Elly Swartz is the author of several middle grade novels. Her newest book, DEAR STUDENT (Delacorte Press, 2022), follows Autumn, a middle schooler who is facing challenges at home and school. Feeling resentful that her dad has left to serve in the Peace Corps, Autumn also struggles to adjust to her new home: the apartment above her veterinarian mom’s animal clinic. But when she is chosen to be the anonymous voice of her school newspaper’s advice column, Autumn discovers what it means to speak up for herself, push past anxieties, and connect with her peers in a meaningful, authentic way. DEAR STUDENT is a heartfelt book that will resonate with readers.
I’m delighted to talk to Elly and learn more about her process, her adorable pets, and more.
In DEAR STUDENT, Autumn is chosen to be the anonymous voice of “Dear Student” the school advice column. Despite her own problems, Autumn finds the courage to advise others. As a writer, why did you create such a layered character?
Thank you. I love Autumn. And she came to me with her quiet introspection, her big heart, and her social anxiety. Autumn is truly a compilation and reflection of so many kids I know and have had the privilege of meeting at school visits. She is layered because kids’ lives are layered. Right? No kid is just one thing. No kid is just their worries. Or their vulnerabilities. Or their rockstar qualities. They are a wonderful blend of all of it. The stuff they are proud of and the stuff they are working on. So when I was creating Autumn, it was important to me that she feels all the feels. And that she reflects the authentic lives of my readers. She is layered because they are layered. And when I write, I want to honor my readers—their hearts and their lives.
Autumn’s mom is a vet and there are some unusual animals in DEAR STUDENT. Can you tell me what inspired the menagerie?
I love this question! I am a huge fan of pets. Always have been. As a kid and parent, my family has included (not all at once!): dogs, a guinea pig, hamsters, gerbils, fish, rabbits, a bird, mice, an ant farm (not my idea!) and an African pygmy hedgehog. I think what I love most about pets is that they love fully and unconditionally. And can make any sad/mad/anxious moment better.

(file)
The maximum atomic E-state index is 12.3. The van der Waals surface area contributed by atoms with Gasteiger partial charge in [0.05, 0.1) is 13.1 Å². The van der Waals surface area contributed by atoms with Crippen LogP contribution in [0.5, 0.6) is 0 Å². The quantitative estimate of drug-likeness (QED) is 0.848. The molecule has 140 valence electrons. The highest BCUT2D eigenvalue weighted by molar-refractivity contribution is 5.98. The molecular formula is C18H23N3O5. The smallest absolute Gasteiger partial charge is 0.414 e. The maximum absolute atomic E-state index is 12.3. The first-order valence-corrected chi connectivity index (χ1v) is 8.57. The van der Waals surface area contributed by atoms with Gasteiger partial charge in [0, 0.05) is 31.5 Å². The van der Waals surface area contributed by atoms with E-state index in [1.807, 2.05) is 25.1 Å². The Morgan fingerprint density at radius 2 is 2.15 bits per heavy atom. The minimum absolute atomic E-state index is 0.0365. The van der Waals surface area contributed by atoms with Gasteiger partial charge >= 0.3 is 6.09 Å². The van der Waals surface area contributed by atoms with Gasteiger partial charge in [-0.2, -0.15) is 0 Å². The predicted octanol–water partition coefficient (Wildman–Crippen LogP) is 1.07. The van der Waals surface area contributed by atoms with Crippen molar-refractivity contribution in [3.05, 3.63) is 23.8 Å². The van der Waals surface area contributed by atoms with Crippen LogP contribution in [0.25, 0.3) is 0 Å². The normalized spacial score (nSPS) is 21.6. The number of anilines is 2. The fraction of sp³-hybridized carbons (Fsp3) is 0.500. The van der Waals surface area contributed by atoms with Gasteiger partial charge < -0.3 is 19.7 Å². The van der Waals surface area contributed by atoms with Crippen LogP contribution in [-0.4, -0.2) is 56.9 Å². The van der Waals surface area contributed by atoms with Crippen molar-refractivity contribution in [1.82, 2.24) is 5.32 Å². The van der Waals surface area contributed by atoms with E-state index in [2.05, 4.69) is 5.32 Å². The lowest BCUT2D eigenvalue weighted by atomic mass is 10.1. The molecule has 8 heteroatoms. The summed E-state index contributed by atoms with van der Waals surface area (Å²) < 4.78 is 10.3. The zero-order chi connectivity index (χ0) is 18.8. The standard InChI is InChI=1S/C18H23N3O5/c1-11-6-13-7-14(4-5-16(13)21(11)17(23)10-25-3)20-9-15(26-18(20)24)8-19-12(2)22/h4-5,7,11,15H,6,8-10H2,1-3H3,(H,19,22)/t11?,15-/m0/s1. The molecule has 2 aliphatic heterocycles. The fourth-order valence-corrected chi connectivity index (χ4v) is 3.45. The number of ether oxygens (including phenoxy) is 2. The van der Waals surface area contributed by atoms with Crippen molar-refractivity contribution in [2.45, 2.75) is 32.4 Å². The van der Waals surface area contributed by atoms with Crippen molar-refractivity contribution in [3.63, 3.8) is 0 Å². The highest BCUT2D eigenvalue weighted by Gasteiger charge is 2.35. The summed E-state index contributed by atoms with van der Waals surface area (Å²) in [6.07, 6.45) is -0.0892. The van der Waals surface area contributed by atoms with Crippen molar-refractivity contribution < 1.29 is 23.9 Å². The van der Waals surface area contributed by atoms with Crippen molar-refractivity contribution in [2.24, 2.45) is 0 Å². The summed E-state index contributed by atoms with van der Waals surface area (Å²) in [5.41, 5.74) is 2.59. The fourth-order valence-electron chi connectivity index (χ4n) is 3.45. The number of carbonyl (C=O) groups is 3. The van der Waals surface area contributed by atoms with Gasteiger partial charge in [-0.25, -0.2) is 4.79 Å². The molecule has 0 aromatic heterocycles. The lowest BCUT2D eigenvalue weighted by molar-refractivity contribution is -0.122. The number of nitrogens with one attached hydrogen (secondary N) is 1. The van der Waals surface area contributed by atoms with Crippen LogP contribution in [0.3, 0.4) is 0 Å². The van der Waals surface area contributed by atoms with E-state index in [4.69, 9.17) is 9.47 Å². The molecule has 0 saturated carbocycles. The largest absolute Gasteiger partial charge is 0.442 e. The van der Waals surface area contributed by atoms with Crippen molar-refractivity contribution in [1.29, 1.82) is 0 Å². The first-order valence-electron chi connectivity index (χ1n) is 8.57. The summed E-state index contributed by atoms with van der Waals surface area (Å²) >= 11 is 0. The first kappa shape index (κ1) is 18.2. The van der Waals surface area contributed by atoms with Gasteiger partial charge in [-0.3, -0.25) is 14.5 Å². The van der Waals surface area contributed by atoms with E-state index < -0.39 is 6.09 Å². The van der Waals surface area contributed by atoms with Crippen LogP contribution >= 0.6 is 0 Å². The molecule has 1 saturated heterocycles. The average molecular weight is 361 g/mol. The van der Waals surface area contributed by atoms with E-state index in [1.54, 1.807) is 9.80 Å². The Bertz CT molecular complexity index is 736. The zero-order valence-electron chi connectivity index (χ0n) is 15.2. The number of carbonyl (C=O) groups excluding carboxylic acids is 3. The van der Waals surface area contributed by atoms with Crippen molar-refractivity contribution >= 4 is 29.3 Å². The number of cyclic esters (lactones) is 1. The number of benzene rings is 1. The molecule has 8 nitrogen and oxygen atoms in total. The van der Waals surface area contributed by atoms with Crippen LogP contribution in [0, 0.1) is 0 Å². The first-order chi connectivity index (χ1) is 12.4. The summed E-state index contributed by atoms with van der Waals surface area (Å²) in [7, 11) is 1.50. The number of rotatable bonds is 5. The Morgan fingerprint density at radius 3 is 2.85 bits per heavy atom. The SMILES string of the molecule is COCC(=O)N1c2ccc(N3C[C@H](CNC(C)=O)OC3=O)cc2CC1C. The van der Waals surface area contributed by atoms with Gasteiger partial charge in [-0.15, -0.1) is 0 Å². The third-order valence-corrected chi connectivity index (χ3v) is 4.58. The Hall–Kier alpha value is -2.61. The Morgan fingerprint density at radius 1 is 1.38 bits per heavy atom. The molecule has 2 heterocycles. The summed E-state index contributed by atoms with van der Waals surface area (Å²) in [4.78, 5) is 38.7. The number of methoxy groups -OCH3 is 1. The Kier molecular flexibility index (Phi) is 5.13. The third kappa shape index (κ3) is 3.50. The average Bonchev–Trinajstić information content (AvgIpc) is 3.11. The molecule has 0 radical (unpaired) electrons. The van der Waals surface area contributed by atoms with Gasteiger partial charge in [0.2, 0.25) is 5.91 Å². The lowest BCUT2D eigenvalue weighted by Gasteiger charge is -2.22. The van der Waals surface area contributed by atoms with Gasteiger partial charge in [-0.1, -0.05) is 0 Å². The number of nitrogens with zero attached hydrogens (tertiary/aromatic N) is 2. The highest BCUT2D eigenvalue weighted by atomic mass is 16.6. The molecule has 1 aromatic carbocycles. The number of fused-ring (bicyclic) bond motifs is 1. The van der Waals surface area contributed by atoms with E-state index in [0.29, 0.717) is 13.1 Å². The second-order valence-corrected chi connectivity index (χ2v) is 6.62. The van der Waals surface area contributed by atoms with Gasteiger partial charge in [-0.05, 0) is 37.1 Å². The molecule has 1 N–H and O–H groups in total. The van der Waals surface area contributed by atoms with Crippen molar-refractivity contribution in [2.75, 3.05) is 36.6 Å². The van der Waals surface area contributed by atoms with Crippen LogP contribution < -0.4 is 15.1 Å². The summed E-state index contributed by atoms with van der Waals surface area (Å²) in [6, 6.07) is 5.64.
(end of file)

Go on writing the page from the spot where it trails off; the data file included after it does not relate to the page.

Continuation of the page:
A few of our pets through the years… Aren’t they the sweetest?!
Autumn has a lot of challenges, balancing friendships, family, and responsibilities. She’s also carrying a lot emotionally – her own anxieties, missing her dad, and more. Yet, the story feels so accessible for young readers. As a writer, how do you balance important topics in such a reader-friendly way?
Kids lives are complicated. They are not just filled with shiny penny moments. So it’s important to me that those experiences are reflected on the page. I want my readers to feel seen and respected. I want them to know they are not alone. Even in those moments when they feel it the most.
Authenticity is at the heart of writing these moments. Authentic emotions and authentic experiences. So when I sit down to write, I try and forget the shoulds and worries of my adult life and wrap myself around the younger me. I need to be that kid again. The one who wandered the halls of middle school with butterflies in her stomach, hoping she could find her way to class, open her locker, and just be herself.
I need to write as if I am my main character. And I know that I’m truly in it when my story weaves itself into every fiber of my being and every moment of my day. Like when I was writing DEAR STUDENT and the main character, Autumn, flooded my dreams. You see, I wasn’t dreaming about Autumn, I was dreaming as if I was Autumn. My world and hers had become completely enmeshed.
And that is truly when the magic happens on the page.
There are a few details in the book that let readers know Autumn is Jewish. Do you believe her Jewish values play a role in how Autumn faces challenges in her life?
Absolutely. I think each one of us is a special blend of all of our traits. And Autumn’s Jewish identity is one of those traits that make Autumn, well wonderfully Autumn. It anchors her in history, tradition, love, and family. And it gives her strength. Autumn draws on all of these to face and overcome the challenges in her life with purpose, compassion, and heart.
What do you hope young readers come away with after reading DEAR STUDENT?
I hope readers see that we are all a bit like Autumn.
We all have moments when we step into a room and wonder if we fit. If we’re saying the right words, wearing the right clothes, doing the right things. Moments where we wonder if we belong. In those moments, I want kids to know that we’re all looking for Fearless Fred – the part of each of us that fear can’t boss around. I want them to realize that we’re all working on something.
That they do belong. They do matter.
They don’t have to act like someone else, dress like someone else, or talk like someone else to fit.
They just have to stay true to themselves. Truly, that’s the bravest thing we can all do.
Thank you, Elly!
Elly Swartz grew up in Yardley, Pennsylvania. She studied psychology at Boston University and received her law degree from Georgetown University Law Center. Elly lives in Massachusetts and is happily married with two grown sons, a beagle named Lucy, and a pup named Baxter Bean. Finding Perfect, called “a clear, moving portrayal of obsessive-compulsive disorder” by Publishers Weekly, was her debut novel. She is also the author of Smart Cookie and Give and Take, novels for middle grade readers. Read more about Elly on her website: www.ellyswartz.com